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Reno, Nevada 89439


This pilot study will test the feasibility of utilizing an adaptive intervention strategy for college students who are suicidal when first seeking treatment at a campus clinic. Right now, the typical strategy may rely on a "one size fits all" approach, but in fact suicidal students vary greatly on what and how much they need. This study would allow clinical decision making (trying one approach, and if that doesn't work, another) to be empirically developed and tested in a subsequent large-scale multisite trial with the goal of maximizing resources in overburdened college counseling centers. If the aims of this project are achieved, this pilot study and a subsequent large-scale trial could eventually significantly impact service delivery to suicidal college students at college counseling centers.

Study summary:

The primary aim of this proposal is to conduct feasibility research to inform the implementation of a future full-scale SMART (sequential, multiple assignment, randomized trial, Almirall et al., 2012) that will be used to construct adaptive treatment strategies (ATSs) to address suicidality in college students seeking services at college counseling centers (CCCs). ATSs individualize treatment via decision rules that can specify how the type and intensity of an intervention should be sequenced based on variables collected mid-treatment (or at baseline), such as response to treatment. Suicidality is a frequent presenting concern among college students seeking treatment; yet, studies with this population show that some students respond rapidly to treatment whereas others may require considerably more resources. However, at this time, CCCs, which are overburdened and often have to resort to waitlists, have no guidance as to how to sequence different approaches with suicidal students in an empirically-based and cost effective manner. Therefore, empirically validated ATSs are needed in the provision of services to suicidal college students to address the heterogeneity of students with this presentation and the variability in response to interventions. In the present pilot SMART, each participant will progress through two stages of intervention. In the first stage (S1) 60 participants will be randomized to one of two brief individual therapy interventions for 4-8 weeks: 1) one that is suicidality-focused (Collaborative Assessment and Management of Suicidality (CAMS; Jobes, 2006) and 2) one that relies on Treatment as Usual (TAU) being provided at a CCC. Responders to either program will discontinue services/ be stepped down and be monitored over time for maintenance. Non-responders to either intervention who remain in treatment (estimated n = 18) will be re-randomized to one of two second-stage (S2) higher intensity/dosage intervention options for an additional 4-16 weeks: 1) CAMS (either continued but for longer period of time or administered for the first time) or 2) Comprehensive Dialectical Behavior Therapy (DBT, Linehan, 1993a, 1993b) which includes individual therapy, skills groups, and phone coaching for the clients and DBT peer consultation for the therapists. This study will enroll moderately to severely suicidal (endorsing thoughts of wanting to die of 2 or above on 0-4 scale) college students in the "emerging adulthood" phase (18-25 years of age) seeking services at a CCC. The aims of this feasibility services research project are to 1) develop and refine a SMART design in a CCC setting; 2) assess the feasibility of conducting a SMART and its embedded ATSs in a CCC setting; 3) obtain estimates of overall response rate to S1 interventions; and 4) explore the utility of incorporating secondary tailoring variables (e.g., level of functioning at pre-treatment, ratio of Wish to Live vs. Wish to Die) in the ATSs in the subsequent larger trial.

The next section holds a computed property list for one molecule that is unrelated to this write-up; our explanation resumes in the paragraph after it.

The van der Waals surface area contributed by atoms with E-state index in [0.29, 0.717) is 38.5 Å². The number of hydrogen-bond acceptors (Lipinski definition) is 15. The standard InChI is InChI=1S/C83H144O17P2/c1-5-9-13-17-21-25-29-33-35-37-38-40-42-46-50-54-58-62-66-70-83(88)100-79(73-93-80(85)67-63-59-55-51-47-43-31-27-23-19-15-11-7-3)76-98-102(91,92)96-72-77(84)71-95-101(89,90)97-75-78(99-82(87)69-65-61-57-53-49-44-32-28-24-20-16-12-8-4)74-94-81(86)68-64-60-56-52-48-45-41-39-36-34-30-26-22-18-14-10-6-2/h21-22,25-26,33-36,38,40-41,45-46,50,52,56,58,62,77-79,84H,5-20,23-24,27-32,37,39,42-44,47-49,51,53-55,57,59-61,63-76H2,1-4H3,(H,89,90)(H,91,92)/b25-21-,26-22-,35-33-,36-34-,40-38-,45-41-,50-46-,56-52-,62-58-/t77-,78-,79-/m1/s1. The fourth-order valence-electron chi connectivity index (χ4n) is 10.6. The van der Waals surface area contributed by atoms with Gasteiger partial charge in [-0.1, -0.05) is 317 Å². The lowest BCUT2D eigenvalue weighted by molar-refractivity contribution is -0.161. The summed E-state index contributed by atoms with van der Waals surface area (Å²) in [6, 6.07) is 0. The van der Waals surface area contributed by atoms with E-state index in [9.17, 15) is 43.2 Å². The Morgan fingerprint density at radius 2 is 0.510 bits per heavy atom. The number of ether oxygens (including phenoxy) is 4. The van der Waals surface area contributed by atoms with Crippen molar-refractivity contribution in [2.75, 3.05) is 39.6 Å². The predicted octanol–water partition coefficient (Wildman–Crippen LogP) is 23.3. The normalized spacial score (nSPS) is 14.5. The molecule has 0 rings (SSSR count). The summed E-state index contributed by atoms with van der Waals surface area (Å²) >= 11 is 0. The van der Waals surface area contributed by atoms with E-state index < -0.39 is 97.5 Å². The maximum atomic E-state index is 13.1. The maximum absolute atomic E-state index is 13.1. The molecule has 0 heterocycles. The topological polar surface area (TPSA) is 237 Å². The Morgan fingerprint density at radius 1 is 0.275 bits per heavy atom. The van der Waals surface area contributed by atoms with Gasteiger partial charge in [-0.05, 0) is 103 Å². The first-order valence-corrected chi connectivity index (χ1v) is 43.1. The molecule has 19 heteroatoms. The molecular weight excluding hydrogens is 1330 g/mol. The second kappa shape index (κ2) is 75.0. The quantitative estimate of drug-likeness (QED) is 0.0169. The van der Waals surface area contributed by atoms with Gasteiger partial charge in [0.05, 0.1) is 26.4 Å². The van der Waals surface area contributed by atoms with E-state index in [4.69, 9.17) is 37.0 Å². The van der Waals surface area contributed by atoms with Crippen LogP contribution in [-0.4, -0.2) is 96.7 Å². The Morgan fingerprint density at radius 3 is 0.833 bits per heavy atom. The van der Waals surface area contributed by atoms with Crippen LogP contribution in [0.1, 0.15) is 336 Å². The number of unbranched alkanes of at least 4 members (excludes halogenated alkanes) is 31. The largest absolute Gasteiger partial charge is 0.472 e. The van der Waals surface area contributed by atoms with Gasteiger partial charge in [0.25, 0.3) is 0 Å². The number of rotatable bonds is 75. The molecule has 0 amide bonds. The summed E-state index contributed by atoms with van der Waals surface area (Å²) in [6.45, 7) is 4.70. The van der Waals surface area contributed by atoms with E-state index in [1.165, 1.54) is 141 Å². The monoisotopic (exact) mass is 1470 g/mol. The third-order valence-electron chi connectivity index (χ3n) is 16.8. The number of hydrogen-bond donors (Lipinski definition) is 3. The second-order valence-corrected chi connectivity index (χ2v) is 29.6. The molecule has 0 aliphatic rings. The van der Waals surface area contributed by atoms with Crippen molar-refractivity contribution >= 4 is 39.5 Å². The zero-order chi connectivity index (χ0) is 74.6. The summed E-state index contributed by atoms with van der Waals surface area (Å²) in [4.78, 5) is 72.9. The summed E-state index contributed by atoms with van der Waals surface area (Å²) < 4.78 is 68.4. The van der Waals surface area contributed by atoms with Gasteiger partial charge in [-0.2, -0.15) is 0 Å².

Inclusion Criteria: - enrolled student at University of Nevada, Reno (UNR) - seeking services at Counseling Services at UNR - 18 to 25 years of age - moderate to severe suicidality (indicated by a score of 2 or above (range is 0 "not at all like me" to 4 "extremely like me") on the Counseling Center Assessment of Psychological Symptoms (CCAPS-34; Locke et al., 2012) question "I have thoughts of ending my life." Exclusion Criteria: - individual is deemed inappropriate to receive services at UNR Counseling Services by the intake worker (the primary exclusion criterion). - participant cannot have been in treatment at UNR Counseling Services within the previous 3 months.



Primary Contact:

Principal Investigator
Jacqueline Pistorello, PhD
University of Nevada, Reno

Backup Contact:


Location Contact:

Reno, Nevada 89439
United States

There is no listed contact information for this specific location.

Site Status: N/A

Data Source: ClinicalTrials.gov

Date Processed: January 21, 2020

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